At the end of October, the Japanese government approved several amendments to its cannabis control law:
1. Cannabis for medical purposes: Epidiolex will be integrated into the Japanese medical system and made available to children who need it. Sativex and Marinol are unlikely to advance as they contain THC, with the Japanese government still very much against THC
2. Change in regulation of cannabinoids other than THC: Japanese regulations regarding cannabinoids will shift from “parts-based” regulations of the plant, which only allowed products/ingredients from the stem and the seed has regulation based on ingredients. The conclusion is that CBD extracted from the flower, leaves or resin can be imported into Japan legally, as long as the product does not contain any THC. Delta-8 / Delta-9 / HHC / THCV and analogues will remain illegal.
3. Use and crime: Currently, Japanese law states that “possession” and “cultivation” of cannabis are crimes. Usage is not. With the new proposal, in theory, a urine test could prove cannabis “use.” The practical application of this law could, however, be different from what the initial text intends.
4. Promotion of hemp cultivation in Japan: The Japanese government is willing to establish a framework to promote hemp cultivation in Japan. The final products will most likely be seeds/fiber.
What impacts will these amendments have?
If the CBD trade is widespread in Japan, the restrictions around the total absence of THC strongly constrain the market, which does not escape synthetic neocannabinoids. With the latest decisions by the Japanese government, the market for CBD and natural cannabinoids is expected to grow significantly. Major retailers, media and ancillary industries will accept CBD products.
Japan will, however, be much stricter with regard to D8/D9/THC analogues and less with CBD.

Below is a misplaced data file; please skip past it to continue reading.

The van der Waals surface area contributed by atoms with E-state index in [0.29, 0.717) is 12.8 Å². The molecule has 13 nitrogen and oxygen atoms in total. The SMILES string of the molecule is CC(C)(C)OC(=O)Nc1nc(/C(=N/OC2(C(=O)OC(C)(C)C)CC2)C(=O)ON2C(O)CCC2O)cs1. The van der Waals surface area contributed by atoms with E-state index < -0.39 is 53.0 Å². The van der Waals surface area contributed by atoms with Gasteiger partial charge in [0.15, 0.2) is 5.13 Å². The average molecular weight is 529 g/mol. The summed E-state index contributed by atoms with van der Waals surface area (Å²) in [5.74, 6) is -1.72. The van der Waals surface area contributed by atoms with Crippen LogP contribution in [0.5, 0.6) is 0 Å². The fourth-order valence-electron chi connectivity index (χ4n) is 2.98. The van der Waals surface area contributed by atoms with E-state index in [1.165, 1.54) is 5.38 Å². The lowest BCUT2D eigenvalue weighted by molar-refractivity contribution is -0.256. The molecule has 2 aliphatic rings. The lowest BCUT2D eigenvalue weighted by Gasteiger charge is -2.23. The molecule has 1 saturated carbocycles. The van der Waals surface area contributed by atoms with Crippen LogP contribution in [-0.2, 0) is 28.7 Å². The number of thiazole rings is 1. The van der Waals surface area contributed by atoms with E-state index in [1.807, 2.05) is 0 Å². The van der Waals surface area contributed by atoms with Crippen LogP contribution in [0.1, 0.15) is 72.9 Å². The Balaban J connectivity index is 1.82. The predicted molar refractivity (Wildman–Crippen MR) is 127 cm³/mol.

The return to favor of hemp in Japan
If the Japanese government takes measures for the Japanese hemp industry, the hemp growers did not wait for it, as reported by The Japan News.
Tochigi Prefecture in Japan, particularly known for hemp cultivation, has seen a significant decline in the number of hemp farmers, from a peak of 6,000 to just 12 today. Most of the remaining farmers are between 60 and 70 years old.
Yoshinori Omori, a 44-year-old hemp farmer from a family that has been growing hemp for several generations, expressed concern about the potential disappearance of hemp farmers in Japan, speaking to The Japan News. To address this issue, Omori is working to create new hemp products to attract younger generations to the industry, with the aim of expanding the use of hemp in various applications such as paper, building materials and packaging.
Meanwhile, in Mie Prefecture, the town of Meiwa has expressed interest in becoming a hemp cultivation center. Although it delivered hemp to the local Ise Jingu Shrine in the past, the town no longer has hemp farmers. Meiwa Municipal Council, Mie University and local farmers therefore collaborated on a hemp cultivation project, planting hemp on a 6,000 square meter plot.
Shingo Matsumoto, an executive at agricultural company Iseasa, led the project, emphasizing that hemp was a Japanese tradition.
Hitoshi Nitta, professor at Kogakkan University, highlighted the importance of the government’s efforts to preserve the history of hemp in the country by disseminating accurate knowledge and eliminating prejudices and misunderstandings surrounding cultivated hemp by licensees.